Secure connections are at the heart of today’s interconnected systems. Transport Layer Security (TLS) 1.3 is the latest version of the internet’s most deployed security protocol, which encrypts data to provide a secure communication channel between two endpoints. HTTPS and TLS 1.3 is now enabled by default on Windows Server 2022, protecting the data of clients connecting to the server. It eliminates obsolete cryptographic algorithms, enhances security over older versions, and aims to encrypt as much of the handshake as possible. Learn more about supported TLS versions and about supported cipher suites.
DNS Client in Windows Server 2022 now supports DNS-over-HTTPS (DoH) which encrypts DNS queries using the HTTPS protocol. This helps keep your traffic as private as possible by preventing eavesdropping and your DNS data being manipulated. Learn more about configuring the DNS client to use DoH.
Windows Server now supports AES-256-GCM and AES-256-CCM cryptographic suites for SMB encryption and signing. Windows will automatically negotiate this more advanced cipher method when connecting to another computer that also supports it, and it can also be mandated through Group Policy. Windows Server still supports AES-128 for down-level compatibility.
Windows Server failover clusters now support granular control of encrypting and signing intra-node storage communications for Cluster Shared Volumes (CSV) and the storage bus layer (SBL). This means that when using Storage Spaces Direct, you can decide to encrypt or sign east-west communications within the cluster itself for higher security.
SMB over QUIC updates the SMB 3.1.1 protocol in Windows Server 2022 Datacenter: Azure Edition and supported Windows clients to use the QUIC protocol instead of TCP. By using SMB over QUIC along with TLS 1.3, users and applications can securely and reliably access data from edge file servers running in Azure. Mobile and telecommuter users no longer need a VPN to access their file servers over SMB when on Windows. More information can be found at the SMB over QUIC documentation.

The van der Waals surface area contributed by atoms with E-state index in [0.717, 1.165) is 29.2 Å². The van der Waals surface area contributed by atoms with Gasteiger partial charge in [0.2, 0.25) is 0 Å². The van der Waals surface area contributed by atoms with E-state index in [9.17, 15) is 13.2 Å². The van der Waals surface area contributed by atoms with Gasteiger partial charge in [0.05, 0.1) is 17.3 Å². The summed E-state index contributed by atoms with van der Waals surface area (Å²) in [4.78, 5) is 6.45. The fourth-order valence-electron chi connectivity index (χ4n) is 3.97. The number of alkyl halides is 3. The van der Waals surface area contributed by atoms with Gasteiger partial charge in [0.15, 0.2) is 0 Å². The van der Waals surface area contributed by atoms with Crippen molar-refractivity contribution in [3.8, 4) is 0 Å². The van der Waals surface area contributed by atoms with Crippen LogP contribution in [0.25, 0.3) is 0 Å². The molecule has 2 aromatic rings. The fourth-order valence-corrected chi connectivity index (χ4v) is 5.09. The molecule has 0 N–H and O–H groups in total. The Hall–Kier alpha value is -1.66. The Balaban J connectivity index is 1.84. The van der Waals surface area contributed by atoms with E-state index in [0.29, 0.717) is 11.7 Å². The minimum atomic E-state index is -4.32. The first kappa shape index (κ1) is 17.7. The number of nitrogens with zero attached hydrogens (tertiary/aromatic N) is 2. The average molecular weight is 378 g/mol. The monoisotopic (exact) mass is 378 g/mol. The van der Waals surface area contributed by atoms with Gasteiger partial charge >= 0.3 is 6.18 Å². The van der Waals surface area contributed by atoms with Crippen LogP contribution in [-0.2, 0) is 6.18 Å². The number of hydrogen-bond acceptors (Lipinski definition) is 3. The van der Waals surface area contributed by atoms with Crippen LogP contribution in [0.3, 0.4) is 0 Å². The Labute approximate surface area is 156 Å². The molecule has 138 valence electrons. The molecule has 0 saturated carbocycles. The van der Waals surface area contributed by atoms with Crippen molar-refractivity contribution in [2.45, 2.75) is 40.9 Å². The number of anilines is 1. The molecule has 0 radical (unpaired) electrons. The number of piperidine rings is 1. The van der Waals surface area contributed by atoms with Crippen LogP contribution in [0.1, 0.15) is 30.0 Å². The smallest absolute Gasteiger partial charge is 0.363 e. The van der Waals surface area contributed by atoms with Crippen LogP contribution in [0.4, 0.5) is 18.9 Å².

You can increase your efficiency and agility with built-in hybrid capabilities in Windows Server 2022 that allow you to extend your data centers to Azure more easily than ever before.
Azure Arc enabled servers with Windows Server 2022 brings on-premises and multi-cloud Windows Servers to Azure with Azure Arc. This management experience is designed to be consistent with how you manage native Azure virtual machines. When a hybrid machine is connected to Azure, it becomes a connected machine and is treated as a resource in Azure. More information can be found at the Azure Arc enables servers documentation.
Improvements to Windows Admin Center to manage Windows Server 2022 include capabilities to both report on the current state of the Secured-core features mentioned above, and where applicable, allow customers to enable the features. More information on these and many more improvements to Windows Admin Center can be found at the Windows Admin Center documentation.
Hotpatch, part of Azure Automanage, is supported in Windows Server 2022 Datacenter: Azure Edition. Hotpatching is a new way to install updates on new Windows Server Azure Edition virtual machines (VMs) that doesn’t require a reboot after installation. More information can be found at the Azure Automanage documentation.
There are several platform improvements for Windows Containers, including application compatibility and the Windows Container experience with Kubernetes. A major improvement includes reducing the Windows Container image size by up to 40%, which leads to a 30% faster startup time and better performance.